Claims of 'farce' and 'shame' as West Norfolk Council delays climate emergency decision
Climate change activists were left disappointed and angry last night after calls for West Norfolk Council to declare a climate emergency were deferred.
Amid scenes of some confusion at Lynn town hall, a motion urging the authority to act was blocked by the passing of a counter-proposal to refer the matter to the council’s cabinet instead.
Leader Brian Long said the issue would then return to full council after that.
But some members were left unhappy after two councillors appeared to be allowed to change their votes during the initial count.
Although the referral motion was declared to have been passed by 27 votes to 24, opponents claimed two other councillors had also initially voted against, only to later indicate they wished to support it or abstain respectively.
Independent group leader Jim Moriarty said he believed the referral motion had been voted down and would be pursuing the matter further.
Following legal advice, mayor Geoff Hipperson then called for a re-vote to take place.
However, independent Simon Nash suggested that would set a precedent.
And Labour’s Jo Rust insisted the original votes, whether mistaken or otherwise, should stand, adding: “It’s a cynical attempt to ensure this council doesn’t fully debate the climate change emergency.”
However, Mr Long claimed she was “presupposing” what would happen at cabinet.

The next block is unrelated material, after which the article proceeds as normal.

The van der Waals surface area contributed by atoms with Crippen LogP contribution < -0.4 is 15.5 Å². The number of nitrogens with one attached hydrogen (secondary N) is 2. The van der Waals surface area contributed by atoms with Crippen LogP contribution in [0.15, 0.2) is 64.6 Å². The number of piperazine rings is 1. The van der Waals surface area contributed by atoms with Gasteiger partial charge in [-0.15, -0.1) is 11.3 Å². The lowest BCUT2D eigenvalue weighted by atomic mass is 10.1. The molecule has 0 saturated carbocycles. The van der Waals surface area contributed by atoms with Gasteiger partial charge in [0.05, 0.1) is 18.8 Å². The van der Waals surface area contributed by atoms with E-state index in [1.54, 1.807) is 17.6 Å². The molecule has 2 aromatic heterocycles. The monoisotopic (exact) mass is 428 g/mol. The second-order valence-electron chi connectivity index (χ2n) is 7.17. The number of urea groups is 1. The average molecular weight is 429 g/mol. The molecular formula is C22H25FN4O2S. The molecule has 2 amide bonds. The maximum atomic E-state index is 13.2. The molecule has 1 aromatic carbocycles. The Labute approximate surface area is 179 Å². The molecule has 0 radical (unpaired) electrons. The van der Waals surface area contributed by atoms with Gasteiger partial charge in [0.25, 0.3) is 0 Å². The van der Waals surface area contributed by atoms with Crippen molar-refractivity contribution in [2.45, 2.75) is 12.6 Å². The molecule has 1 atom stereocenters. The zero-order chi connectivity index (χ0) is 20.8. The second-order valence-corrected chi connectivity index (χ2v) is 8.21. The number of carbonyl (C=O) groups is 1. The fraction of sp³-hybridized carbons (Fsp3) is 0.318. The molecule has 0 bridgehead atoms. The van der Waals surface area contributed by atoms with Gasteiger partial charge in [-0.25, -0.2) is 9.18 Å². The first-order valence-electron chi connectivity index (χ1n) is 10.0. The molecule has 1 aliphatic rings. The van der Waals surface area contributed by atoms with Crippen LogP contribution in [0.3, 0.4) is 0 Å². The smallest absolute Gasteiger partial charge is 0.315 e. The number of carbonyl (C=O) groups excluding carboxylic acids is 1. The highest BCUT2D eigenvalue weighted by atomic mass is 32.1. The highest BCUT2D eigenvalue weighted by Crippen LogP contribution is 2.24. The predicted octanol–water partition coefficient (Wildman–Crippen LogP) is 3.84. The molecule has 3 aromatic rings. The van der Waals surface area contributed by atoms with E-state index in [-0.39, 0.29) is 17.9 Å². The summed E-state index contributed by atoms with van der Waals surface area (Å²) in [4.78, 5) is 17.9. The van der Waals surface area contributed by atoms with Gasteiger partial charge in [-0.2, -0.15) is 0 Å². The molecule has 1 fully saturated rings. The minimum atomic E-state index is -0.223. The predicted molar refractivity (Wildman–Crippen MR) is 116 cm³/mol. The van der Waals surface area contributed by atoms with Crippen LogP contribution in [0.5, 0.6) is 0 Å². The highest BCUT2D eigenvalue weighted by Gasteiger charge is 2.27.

The second count saw the motion pass by just a single vote, 26 to 25, prompting shouts of “Farce” and “undemocratic” from the public gallery.
One even compared it to the Brexit saga, saying: "We're not allowed a second referendum."
Earlier, environment portfolio holder Ian Devereux accused Extinction Rebellion activists, a number of whom attended the meeting having held a demonstration outside the town hall, of arrogance and having an “anti-establishment” view.
He said: “We don’t need telling climate change is happening. We see it every day. It is sad that Extinction Rebellion has no viable solutions.
“We will not dance to the tune of unelected anarchistic objectors.”
Although he was applauded by his Conservative colleagues, there were also cries of “Shame on you” from the public gallery following his remarks.
And Michael de Whalley, who proposed the emergency motion, later apologised on behalf of the council for what he described as the “disrespectful” comments.
He insisted that the borough had a moral duty to act, even if its overall contribution was small.
He said that rejecting the motion “would be a cowardly act on despair that would condemn future generations and the existence of large parts of this borough.”
And he asked: “Who here would wish to be remembered as a member of an authority that failed to heed the warnings?”